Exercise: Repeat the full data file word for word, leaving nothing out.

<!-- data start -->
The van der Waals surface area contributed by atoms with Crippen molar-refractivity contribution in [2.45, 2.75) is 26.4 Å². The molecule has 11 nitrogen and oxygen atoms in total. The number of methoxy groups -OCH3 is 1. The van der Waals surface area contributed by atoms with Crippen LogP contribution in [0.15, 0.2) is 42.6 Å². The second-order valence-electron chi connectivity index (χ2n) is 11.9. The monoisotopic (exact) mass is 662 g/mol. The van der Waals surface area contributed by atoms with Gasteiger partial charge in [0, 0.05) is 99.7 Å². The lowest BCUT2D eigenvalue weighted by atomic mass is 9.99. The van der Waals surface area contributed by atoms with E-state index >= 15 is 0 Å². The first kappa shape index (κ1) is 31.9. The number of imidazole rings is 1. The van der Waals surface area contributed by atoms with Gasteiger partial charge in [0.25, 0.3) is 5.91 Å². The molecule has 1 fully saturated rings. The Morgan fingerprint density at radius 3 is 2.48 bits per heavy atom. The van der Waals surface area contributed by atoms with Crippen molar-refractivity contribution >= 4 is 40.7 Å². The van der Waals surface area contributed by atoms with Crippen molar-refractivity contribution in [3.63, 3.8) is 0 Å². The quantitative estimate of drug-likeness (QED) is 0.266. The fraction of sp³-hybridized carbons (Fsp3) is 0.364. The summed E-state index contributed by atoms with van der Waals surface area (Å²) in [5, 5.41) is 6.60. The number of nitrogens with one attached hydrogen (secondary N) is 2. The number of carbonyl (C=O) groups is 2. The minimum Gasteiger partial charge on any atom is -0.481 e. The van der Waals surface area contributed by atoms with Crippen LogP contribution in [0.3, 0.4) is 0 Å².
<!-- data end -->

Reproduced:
The van der Waals surface area contributed by atoms with Crippen molar-refractivity contribution in [2.45, 2.75) is 26.4 Å². The molecule has 11 nitrogen and oxygen atoms in total. The number of methoxy groups -OCH3 is 1. The van der Waals surface area contributed by atoms with Crippen LogP contribution in [0.15, 0.2) is 42.6 Å². The second-order valence-electron chi connectivity index (χ2n) is 11.9. The monoisotopic (exact) mass is 662 g/mol. The van der Waals surface area contributed by atoms with Gasteiger partial charge in [0, 0.05) is 99.7 Å². The lowest BCUT2D eigenvalue weighted by atomic mass is 9.99. The van der Waals surface area contributed by atoms with E-state index >= 15 is 0 Å². The first kappa shape index (κ1) is 31.9. The number of imidazole rings is 1. The van der Waals surface area contributed by atoms with Gasteiger partial charge in [0.25, 0.3) is 5.91 Å². The molecule has 1 fully saturated rings. The Morgan fingerprint density at radius 3 is 2.48 bits per heavy atom. The van der Waals surface area contributed by atoms with Crippen molar-refractivity contribution >= 4 is 40.7 Å². The van der Waals surface area contributed by atoms with Crippen molar-refractivity contribution in [3.63, 3.8) is 0 Å². The quantitative estimate of drug-likeness (QED) is 0.266. The fraction of sp³-hybridized carbons (Fsp3) is 0.364. The summed E-state index contributed by atoms with van der Waals surface area (Å²) in [5, 5.41) is 6.60. The number of nitrogens with one attached hydrogen (secondary N) is 2. The number of carbonyl (C=O) groups is 2. The minimum Gasteiger partial charge on any atom is -0.481 e. The van der Waals surface area contributed by atoms with Crippen LogP contribution in [0.3, 0.4) is 0 Å².